himfelf fhall be with them t andbe their God,Rev. 21.3. The Glory of 
God fhall lighten it, and the Lamb is the light thereof, Verf. 24, And 
there fhall be no more curfe, but the Throne of, Cjod and the Lamb 
fhall be in it, and his fervants fhall ferve him, and they fhall fee his 
face, and his name fhall be in their foreheads, Thefe fayings are 
faithful and true, and thefe are the things that muft Shortly be done, 
Rev. 22, 3, 4, 6. And now we fay ( as Mephibofheth ) Let the 

ie eft, non refi. world take all befides, if we may but fee the face of our Lord in peace, 
fuffiut. if t h e L or( j iif t U p tne light of his countenance onus here, it pots 
! more gUdnefs in our hearts then the worlds encreafe can do,Pfal. 
j 4. 6, 7. How much more,when in his* light we (hill have light, 
; without darknefs; and he (hall make us full of joy with his coun- 
I tenancc ? *Rejoyce therefore in the Lord O ye righteous ; andfbout 
I for joy, all ye that are upright of heart, and fay with his fervant 
j David, the Lord is the portion of mine inheritance : The Lines 

are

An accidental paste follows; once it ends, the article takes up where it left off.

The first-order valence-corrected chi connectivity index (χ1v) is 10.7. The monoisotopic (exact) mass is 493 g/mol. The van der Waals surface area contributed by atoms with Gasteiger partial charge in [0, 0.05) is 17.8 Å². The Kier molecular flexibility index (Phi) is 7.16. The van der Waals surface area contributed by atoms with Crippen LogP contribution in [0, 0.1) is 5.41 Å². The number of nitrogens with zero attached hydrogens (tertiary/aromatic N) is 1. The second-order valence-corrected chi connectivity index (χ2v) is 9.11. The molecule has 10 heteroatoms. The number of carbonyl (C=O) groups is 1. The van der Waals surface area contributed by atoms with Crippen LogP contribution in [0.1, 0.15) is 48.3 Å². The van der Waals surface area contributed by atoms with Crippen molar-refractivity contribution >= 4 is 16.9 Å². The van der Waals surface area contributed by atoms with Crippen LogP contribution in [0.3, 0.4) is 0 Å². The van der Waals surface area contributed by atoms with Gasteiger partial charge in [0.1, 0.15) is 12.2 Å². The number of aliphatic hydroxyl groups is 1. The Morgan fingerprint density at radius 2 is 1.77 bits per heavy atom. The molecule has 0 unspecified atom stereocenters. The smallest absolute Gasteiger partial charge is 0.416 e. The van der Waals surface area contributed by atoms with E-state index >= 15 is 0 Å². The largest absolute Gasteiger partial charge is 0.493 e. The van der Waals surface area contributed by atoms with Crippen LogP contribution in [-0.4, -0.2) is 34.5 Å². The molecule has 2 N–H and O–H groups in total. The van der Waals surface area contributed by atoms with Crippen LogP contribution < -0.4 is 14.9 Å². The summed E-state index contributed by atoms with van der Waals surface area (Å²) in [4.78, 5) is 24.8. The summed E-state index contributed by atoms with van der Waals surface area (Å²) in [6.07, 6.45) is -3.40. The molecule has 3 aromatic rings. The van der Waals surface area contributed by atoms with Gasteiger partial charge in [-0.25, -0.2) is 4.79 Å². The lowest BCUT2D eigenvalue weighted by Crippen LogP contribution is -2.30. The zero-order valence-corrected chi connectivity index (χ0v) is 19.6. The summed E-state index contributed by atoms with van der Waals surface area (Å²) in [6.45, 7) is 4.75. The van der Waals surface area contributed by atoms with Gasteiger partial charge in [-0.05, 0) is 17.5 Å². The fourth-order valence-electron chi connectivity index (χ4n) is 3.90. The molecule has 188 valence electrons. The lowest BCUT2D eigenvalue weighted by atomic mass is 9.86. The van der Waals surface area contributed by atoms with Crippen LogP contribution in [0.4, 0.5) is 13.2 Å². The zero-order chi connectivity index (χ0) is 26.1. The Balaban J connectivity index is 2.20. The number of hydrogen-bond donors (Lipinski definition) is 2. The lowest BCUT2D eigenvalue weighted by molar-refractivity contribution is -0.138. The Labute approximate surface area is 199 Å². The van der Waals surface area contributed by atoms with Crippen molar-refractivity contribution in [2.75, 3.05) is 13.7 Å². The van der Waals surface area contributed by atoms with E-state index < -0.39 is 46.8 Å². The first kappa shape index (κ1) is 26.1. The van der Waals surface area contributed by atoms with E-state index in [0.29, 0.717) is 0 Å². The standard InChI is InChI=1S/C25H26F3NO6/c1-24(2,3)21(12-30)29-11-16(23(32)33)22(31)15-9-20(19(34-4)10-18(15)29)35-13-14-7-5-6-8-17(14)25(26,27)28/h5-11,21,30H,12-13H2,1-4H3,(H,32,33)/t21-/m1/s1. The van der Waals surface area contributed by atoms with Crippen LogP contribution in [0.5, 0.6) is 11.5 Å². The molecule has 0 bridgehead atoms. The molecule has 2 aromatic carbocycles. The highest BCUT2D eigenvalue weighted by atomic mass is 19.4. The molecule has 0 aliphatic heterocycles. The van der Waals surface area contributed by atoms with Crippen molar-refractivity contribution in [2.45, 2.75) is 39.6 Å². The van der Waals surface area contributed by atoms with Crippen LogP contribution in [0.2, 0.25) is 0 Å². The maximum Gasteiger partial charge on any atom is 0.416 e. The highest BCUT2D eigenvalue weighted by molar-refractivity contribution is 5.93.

qitieta eft 5 
qua veto in te 
non e(l, multu 
vanis ybintaf- 
matibus fatiga* 
twr. 

Tu fuffickntif- 
fimm es j Qui 
te hxbet, totum 
babel; qui non, 
meniitm eft & 
pauper 1 qu'a 
qrticquid prater 



Geifon part. 
3. Alphiber. 
amor is div'mi. 
cap. 14. 

* Pfal.** .9. 
Aft.2.18. 

* PfaLjj.i. 



Pare. i. 



The Saints everlaftingReft. 



are fatten to me in plea/ant places • yea, I have a goodly heritage : 
fet the Lordahvaics before me,becaufe he is at my right hand 
I f> hall not be moved : Therefore my heart l< glad, and my glory rejoy- 
ceth, my fief j a Ifo flail reft in hope : For he will not leave me in the 
grave, nor fujfer me ffor ever) to fee corruption. HewillfieWme 
the phh of life, (and bring me into) his prefencejvhere isfulnefs of 
joy t andat his right handjrhere are pleafuresfor evermere,Vfo\.l6.j, 
6,s,P,l o, 1 1 . Whom therefore have I in heave n y but him^or on earth 
that I defire befides him ? My fltfh andmj hearty (have failed, and 
will )fail me but Qod ittkeflrength of my heart, and (will be) my 
Portion for ever-.HeJball guide me with his counfel,& afterward re- 
ceive me to ^lory. And as they that are far from him perifh^foi sit good 
(the chief Good )forut tobenear roC^Pfal.73. 24,25,26,27,28. 
* The advancement is exceeding high ; What unreverent dam- 
nable prefumption would it have been, once to have thought or 
fpoke of fuch a thing, if God had not fpoken it before us ? I durft 
not have thought of the Saints preferment in this life, as Scripture 
fets it forth, had it not been the exprefs truth of God. What vile 
unmannerlinefs, to talk of [" being fonsofGod,] [ fpeaking to 
him 2 [having fellowfhip and communion with him,] [dwelling 
in him and he in us • ] if this had not been Gods own Language? 
How much lefs durft we have once thought of [being brighter 
then the Sun in Glory r of beingcoheirs with Chrift. ? of judg-